On 16 March—just over one year after Russia’s invasion of Ukraine threw Europe’s energy system into turmoil—the European Commission published its highly anticipated proposal for the Critical Raw Materials Act. But the draft law falls well short when it comes to addressing corruption, one of the most crucial issues in the extractives sector.
Why is the EU legislating on transition minerals?
Less than three months after air strikes began in Ukraine, the REPowerEU plan set out the EU’s intention to accelerate the energy transition and reduce dependency on Russian fossil fuels, which included legislation on transition mineral supply and ramping up efforts to secure associated partnerships. In announcing the Critical Raw Materials Act, Commissioner Thierry Breton declared that “we must avoid becoming dependent again, as we did with oil and gas.”
Processing of key minerals is more geographically concentrated than that of oil and gas, and EU policymakers are concerned by China’s dominance. The International Energy Agency outlined that China refines 35 percent of the world’s nickel, 50-70 percent of its lithium and cobalt, and a whopping 90 percent of rare earth elements. This has led EU countries to frantically seek supplies elsewhere.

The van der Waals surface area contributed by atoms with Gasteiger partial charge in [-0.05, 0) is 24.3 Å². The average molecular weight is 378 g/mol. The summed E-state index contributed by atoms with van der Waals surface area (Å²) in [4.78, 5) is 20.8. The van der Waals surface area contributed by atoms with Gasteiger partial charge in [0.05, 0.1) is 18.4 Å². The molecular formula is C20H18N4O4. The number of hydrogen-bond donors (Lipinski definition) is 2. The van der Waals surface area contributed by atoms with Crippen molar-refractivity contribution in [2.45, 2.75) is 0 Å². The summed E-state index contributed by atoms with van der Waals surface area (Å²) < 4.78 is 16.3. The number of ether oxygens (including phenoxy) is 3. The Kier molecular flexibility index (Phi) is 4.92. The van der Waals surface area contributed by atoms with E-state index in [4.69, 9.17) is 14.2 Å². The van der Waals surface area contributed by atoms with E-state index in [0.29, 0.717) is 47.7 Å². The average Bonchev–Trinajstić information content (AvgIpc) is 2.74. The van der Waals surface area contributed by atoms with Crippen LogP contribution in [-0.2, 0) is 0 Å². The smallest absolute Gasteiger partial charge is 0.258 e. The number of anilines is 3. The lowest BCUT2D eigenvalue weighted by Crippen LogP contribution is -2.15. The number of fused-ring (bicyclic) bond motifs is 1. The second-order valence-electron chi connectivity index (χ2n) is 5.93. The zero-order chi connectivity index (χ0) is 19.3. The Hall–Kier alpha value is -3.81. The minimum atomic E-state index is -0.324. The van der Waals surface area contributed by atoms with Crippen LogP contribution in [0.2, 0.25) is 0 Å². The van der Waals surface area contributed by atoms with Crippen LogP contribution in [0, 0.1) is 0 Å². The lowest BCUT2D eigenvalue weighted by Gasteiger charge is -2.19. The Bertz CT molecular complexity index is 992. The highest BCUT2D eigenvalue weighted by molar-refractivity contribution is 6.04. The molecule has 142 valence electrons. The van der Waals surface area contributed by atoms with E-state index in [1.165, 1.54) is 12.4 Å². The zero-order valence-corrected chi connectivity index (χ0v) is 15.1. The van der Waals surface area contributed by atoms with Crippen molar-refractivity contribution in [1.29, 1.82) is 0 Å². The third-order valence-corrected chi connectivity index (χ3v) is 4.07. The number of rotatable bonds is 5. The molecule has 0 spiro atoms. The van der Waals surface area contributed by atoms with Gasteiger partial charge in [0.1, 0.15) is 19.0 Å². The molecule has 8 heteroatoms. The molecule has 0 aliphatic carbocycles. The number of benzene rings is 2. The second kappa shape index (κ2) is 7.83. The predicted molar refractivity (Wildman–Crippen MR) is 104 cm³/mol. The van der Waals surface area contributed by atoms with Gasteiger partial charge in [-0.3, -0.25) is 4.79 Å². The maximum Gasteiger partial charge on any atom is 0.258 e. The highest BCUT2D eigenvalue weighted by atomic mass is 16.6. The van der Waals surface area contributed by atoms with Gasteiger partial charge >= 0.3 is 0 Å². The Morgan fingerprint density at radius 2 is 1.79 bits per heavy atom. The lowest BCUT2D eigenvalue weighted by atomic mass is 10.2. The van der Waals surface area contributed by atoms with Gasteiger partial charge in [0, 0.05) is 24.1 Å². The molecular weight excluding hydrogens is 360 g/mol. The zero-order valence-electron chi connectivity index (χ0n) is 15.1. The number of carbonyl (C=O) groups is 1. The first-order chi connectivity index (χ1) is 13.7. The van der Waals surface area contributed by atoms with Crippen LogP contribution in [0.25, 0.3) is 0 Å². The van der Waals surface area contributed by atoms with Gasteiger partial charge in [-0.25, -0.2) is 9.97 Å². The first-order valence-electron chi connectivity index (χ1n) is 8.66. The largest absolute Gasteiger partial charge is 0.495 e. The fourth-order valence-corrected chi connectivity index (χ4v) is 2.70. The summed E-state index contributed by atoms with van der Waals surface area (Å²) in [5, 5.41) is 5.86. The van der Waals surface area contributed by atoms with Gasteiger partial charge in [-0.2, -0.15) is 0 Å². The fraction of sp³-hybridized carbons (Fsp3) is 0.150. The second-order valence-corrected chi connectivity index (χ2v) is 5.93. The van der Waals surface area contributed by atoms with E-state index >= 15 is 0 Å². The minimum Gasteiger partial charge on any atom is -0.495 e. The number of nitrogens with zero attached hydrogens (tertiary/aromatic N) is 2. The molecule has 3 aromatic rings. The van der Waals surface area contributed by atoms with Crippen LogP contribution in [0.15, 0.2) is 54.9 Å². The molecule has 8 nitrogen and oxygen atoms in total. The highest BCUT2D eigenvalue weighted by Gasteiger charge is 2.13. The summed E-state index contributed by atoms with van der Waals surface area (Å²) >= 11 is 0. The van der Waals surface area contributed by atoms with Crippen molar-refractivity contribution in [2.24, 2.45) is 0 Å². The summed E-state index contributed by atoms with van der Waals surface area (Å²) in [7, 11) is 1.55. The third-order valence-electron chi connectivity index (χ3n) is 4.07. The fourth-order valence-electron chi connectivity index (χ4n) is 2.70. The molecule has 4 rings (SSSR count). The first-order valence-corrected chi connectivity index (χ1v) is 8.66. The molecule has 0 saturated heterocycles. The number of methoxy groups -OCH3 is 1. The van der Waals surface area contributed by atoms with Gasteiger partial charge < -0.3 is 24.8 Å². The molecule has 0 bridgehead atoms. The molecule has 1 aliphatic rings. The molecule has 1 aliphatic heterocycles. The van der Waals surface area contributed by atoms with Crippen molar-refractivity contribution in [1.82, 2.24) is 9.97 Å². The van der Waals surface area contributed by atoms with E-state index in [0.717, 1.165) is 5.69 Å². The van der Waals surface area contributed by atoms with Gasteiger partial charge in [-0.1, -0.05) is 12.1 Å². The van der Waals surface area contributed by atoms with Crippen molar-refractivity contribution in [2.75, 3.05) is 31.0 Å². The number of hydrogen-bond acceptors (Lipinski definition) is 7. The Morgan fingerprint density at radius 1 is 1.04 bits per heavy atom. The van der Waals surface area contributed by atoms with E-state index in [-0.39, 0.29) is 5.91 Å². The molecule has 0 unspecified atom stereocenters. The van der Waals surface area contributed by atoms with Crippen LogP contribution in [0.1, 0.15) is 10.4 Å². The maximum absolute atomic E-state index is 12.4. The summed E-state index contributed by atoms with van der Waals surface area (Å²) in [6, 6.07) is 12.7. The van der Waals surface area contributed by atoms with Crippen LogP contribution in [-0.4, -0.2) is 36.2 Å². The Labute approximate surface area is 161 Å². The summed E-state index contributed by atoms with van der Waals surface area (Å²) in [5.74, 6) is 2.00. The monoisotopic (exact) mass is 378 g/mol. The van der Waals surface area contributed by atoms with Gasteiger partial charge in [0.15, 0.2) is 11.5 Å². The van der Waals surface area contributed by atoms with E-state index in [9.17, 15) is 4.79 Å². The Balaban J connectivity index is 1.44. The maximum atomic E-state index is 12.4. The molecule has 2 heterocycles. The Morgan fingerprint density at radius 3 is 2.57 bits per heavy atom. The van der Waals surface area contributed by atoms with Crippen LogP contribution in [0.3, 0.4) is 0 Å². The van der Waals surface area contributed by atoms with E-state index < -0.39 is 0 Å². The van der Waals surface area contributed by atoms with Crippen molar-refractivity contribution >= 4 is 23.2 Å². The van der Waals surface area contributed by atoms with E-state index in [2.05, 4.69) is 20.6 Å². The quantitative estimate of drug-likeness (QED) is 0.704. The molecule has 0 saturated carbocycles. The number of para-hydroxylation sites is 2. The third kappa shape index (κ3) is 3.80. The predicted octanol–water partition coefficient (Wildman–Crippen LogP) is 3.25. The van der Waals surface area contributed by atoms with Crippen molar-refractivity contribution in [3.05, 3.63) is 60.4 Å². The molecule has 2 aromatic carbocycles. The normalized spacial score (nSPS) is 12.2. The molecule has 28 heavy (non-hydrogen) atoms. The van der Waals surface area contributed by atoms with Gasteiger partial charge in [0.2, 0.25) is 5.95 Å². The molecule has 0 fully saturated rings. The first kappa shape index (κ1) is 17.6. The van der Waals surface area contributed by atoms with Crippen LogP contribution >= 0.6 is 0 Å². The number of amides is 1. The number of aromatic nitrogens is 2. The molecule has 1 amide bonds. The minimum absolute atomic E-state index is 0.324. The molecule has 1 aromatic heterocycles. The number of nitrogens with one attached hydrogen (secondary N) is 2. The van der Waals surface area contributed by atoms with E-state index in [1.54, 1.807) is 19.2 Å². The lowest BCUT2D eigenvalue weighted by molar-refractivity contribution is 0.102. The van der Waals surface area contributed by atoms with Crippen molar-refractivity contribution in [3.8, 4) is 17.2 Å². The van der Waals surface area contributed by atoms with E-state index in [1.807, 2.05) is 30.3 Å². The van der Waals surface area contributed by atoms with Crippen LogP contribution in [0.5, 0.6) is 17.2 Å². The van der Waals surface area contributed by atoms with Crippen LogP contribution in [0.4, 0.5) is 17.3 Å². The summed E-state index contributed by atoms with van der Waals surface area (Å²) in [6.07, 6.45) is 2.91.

But diversifying away from China is not enough to secure sustainable and responsible supply chains. By turning a blind eye to mining-sector corruption, Europe risks derailing its energy security efforts.
How well does the Critical Raw Materials Act address corruption?
There is welcome recognition of corruption in the Critical Raw Materials Act proposal, yet the commission could significantly strengthen the provisions.
Article 5 of the regulation outlines sustainability criteria for any business that wishes to develop a strategic project, which are eligible for streamlined permitting and financing opportunities. Encouragingly, these criteria include “the use of transparent business practices with adequate compliance policies to prevent and minimise risks of adverse impacts on the proper functioning of public administration, including corruption and bribery”.
Yet the measures for assessing compliance with these criteria are worryingly weak. They rely overwhelmingly on third party certification schemes, many of which are of dubious quality, or compliance with draft due diligence legislation that fails to address corruption.
This language suggests that only unsavory characters in mineral-rich countries perpetrate corruption, ignoring the often-central role of extractives companies based in high-income jurisdictions, including the EU.
The commission recognizes “known sensitivities and challenges in extractive industries” and the need to support good governance capacity and transparent business practices in non-EU countries. But this language suggests that only unsavory characters in mineral-rich countries perpetrate corruption, ignoring the often-central role of extractives companies based in high-income jurisdictions, including the EU. Requiring companies across the minerals supply chain to undertake due diligence on governance impacts could help address this imbalance in the CRMA.